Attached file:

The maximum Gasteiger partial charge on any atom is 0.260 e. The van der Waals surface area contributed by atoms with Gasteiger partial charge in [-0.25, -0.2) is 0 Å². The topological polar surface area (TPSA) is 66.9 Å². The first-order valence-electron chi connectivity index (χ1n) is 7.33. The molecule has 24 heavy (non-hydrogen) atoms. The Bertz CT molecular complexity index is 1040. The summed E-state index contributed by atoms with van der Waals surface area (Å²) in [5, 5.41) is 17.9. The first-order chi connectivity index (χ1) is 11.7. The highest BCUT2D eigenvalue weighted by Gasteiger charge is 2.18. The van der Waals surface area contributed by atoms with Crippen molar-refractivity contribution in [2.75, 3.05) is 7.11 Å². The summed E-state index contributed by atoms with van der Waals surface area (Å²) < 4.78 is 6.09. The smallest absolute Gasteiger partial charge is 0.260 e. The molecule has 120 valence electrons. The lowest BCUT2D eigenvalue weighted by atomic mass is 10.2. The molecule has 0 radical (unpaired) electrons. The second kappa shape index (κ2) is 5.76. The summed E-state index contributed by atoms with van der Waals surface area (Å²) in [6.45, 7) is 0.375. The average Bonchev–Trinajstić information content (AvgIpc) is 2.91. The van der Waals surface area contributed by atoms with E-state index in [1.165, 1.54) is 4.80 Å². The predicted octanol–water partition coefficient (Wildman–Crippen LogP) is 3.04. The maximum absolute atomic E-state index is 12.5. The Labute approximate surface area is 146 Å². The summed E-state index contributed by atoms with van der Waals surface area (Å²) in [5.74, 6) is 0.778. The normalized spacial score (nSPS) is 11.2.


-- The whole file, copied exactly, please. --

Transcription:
The maximum Gasteiger partial charge on any atom is 0.260 e. The van der Waals surface area contributed by atoms with Gasteiger partial charge in [-0.25, -0.2) is 0 Å². The topological polar surface area (TPSA) is 66.9 Å². The first-order valence-electron chi connectivity index (χ1n) is 7.33. The molecule has 24 heavy (non-hydrogen) atoms. The Bertz CT molecular complexity index is 1040. The summed E-state index contributed by atoms with van der Waals surface area (Å²) in [5, 5.41) is 17.9. The first-order chi connectivity index (χ1) is 11.7. The highest BCUT2D eigenvalue weighted by Gasteiger charge is 2.18. The van der Waals surface area contributed by atoms with Crippen molar-refractivity contribution in [2.75, 3.05) is 7.11 Å². The summed E-state index contributed by atoms with van der Waals surface area (Å²) < 4.78 is 6.09. The smallest absolute Gasteiger partial charge is 0.260 e. The molecule has 120 valence electrons. The lowest BCUT2D eigenvalue weighted by atomic mass is 10.2. The molecule has 0 radical (unpaired) electrons. The second kappa shape index (κ2) is 5.76. The summed E-state index contributed by atoms with van der Waals surface area (Å²) in [6.45, 7) is 0.375. The average Bonchev–Trinajstić information content (AvgIpc) is 2.91. The van der Waals surface area contributed by atoms with E-state index in [1.165, 1.54) is 4.80 Å². The predicted octanol–water partition coefficient (Wildman–Crippen LogP) is 3.04. The maximum absolute atomic E-state index is 12.5. The Labute approximate surface area is 146 Å². The summed E-state index contributed by atoms with van der Waals surface area (Å²) in [5.74, 6) is 0.778. The normalized spacial score (nSPS) is 11.2.